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What Is Drug Court in Horry County?

Horry County?

In Horry County, if you are charged with a Drug offense or other non-violent offense in General Sessions and are not eligible for Pre-Trial Intervention, you may be eligible for Drug Court.

Drug Court is an intensive judicially supervised treatment program for individuals who are addicted to or dependent on drugs, alcohol, or other controlled substances, who are committed to recovery, and who are willing and able to attend treatment activities and abide by the regulations of the treatment program. If the Drug Court program is successfully completed and you remain arrest free for an additional 180 days, your charge(s) will be dismissed.

Okay, but what actually is the Drug Court program?

Drug Court is a nine – eighteen (9-18) month program that involves attendance in self-help meetings, alcohol and drug screenings, treatment sessions, and visits with Drug Court staff. There are two levels of Drug Court. Level One Drug Court is a two-phase program. Level Two Drug Court is a five-phase program. Which level you enter is determined by the Prosecuting Attorney’s plea offer.

Drug Court requires participants to pay an initial registration fee of $100 and to attend a variety of treatment sessions. The number of sessions required depends on the Level and Phase of the program but can be as frequent as 3 times per week or as infrequent as once per month. In addition to the sessions, participants must get and maintain a job, complete a workbook, and give at least one presentation to their group. Participants must also submit to random searches of you, your home, and your vehicles (landlord must agree to home search) – no weapons, drugs, or paraphernalia allowed. You must also submit to random drug/alcohol screening. Finally, participants must be willing to adhere to a curfew during the initial phase(s) of the program. That curfew starts as early as 9:30pm.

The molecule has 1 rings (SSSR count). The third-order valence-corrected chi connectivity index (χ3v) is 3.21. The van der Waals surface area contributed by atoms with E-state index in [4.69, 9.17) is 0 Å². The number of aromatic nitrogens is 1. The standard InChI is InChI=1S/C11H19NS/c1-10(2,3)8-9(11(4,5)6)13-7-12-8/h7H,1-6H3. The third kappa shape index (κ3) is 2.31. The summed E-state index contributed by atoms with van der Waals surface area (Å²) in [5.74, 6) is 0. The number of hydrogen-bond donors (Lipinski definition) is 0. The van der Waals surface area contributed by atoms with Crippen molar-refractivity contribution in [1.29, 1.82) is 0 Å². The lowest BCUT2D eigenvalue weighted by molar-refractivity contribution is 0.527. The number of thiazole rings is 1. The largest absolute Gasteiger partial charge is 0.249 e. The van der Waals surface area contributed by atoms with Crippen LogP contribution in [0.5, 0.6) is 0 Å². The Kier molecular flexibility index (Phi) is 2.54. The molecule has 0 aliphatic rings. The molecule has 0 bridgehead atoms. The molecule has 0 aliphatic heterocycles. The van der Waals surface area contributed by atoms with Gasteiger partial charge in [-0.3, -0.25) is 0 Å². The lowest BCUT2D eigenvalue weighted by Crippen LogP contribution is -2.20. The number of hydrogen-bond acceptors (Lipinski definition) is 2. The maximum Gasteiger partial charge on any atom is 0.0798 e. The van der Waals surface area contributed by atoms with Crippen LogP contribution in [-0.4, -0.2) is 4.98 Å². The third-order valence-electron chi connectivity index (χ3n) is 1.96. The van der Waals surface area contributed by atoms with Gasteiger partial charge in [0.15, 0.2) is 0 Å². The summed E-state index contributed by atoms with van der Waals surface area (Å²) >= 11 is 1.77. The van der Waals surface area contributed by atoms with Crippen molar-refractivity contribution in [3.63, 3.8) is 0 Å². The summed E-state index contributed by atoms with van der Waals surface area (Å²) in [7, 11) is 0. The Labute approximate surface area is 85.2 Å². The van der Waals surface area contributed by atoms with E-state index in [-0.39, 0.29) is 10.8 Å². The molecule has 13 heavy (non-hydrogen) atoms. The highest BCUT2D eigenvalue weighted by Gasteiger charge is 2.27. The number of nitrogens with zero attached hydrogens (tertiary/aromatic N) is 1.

Participation in the Drug Court Program is confidential. The goal of the program is to help participants recover from their addiction or dependence and change their future.

What do the Levels look like?

Level One Drug Court is a two-phase program. Participants will begin in Phase One, which lasts a minimum of 180 days or can last until completion if the participant receives a sanction. Phase One includes a 30-day Orientation, weekly sessions, a 9:30pm starting curfew and fees of $50/week. If Phase One is successful and participants complete all required objectives, they can move to Phase Two, Aftercare. Participants are expected to spend at least 60 days in Aftercare, which includes monthly sessions and fees of $30/week. A Participant is considered to have completed Level One Drug Court after a minimum of 270 total days, with at least 180 consecutive days w/ negative test results. Participants must have also completed all objectives and must not have a balance due with Drug Court.

Level Two Drug Court is a five-phase program. Like Level One, participants are able to move to the next phase only if they’ve completed all objectives of the previous phase. Participants begin with at least 90 days in Phase One, which includes a 30-day orientation, weekly sessions, a 9:30pm starting curfew and fees of $40/week. Phase Two is also a minimum of 90 days, but changes to bi-weekly sessions, a 12:00am curfew, and fees of $40/week. Then there’s another 90 days in Phase Three, with sessions every three weeks, a 1:00am curfew, and fees of $40/week. Aftercare in Level Two is Phase Four and typically lasts a minimum of 60 days. Aftercare involves monthly sessions and fees of $30/week.  The final phase of Level Two is ReEntry. Not all participants will transition into ReEntry, but those that do will have monthly sessions and fees of $20/week. To Complete Level Two Drug Court, participants must have 365 consecutive days with negative screenings and no past due balance.

It should be noted that there are a variety of ways that participants in Drug Court can be sanctioned, including for bad behavior, missed sessions, and positive drug/alcohol screenings. Positive drug test sanctions include a weekend in jail. Other sanctions can include fines, community service, or being returned to a previous Phase of the program. If a participant is re-arrested, they may be terminated from the program.

Is Drug Court a Good Option?

Drug Court in Horry County should not be entered into lightly. It is not easy, it’s not cheap, and it’s not right for everyone. The only way to know if Drug Court is a good option for you is to have a thorough and honest discussion with your attorney.

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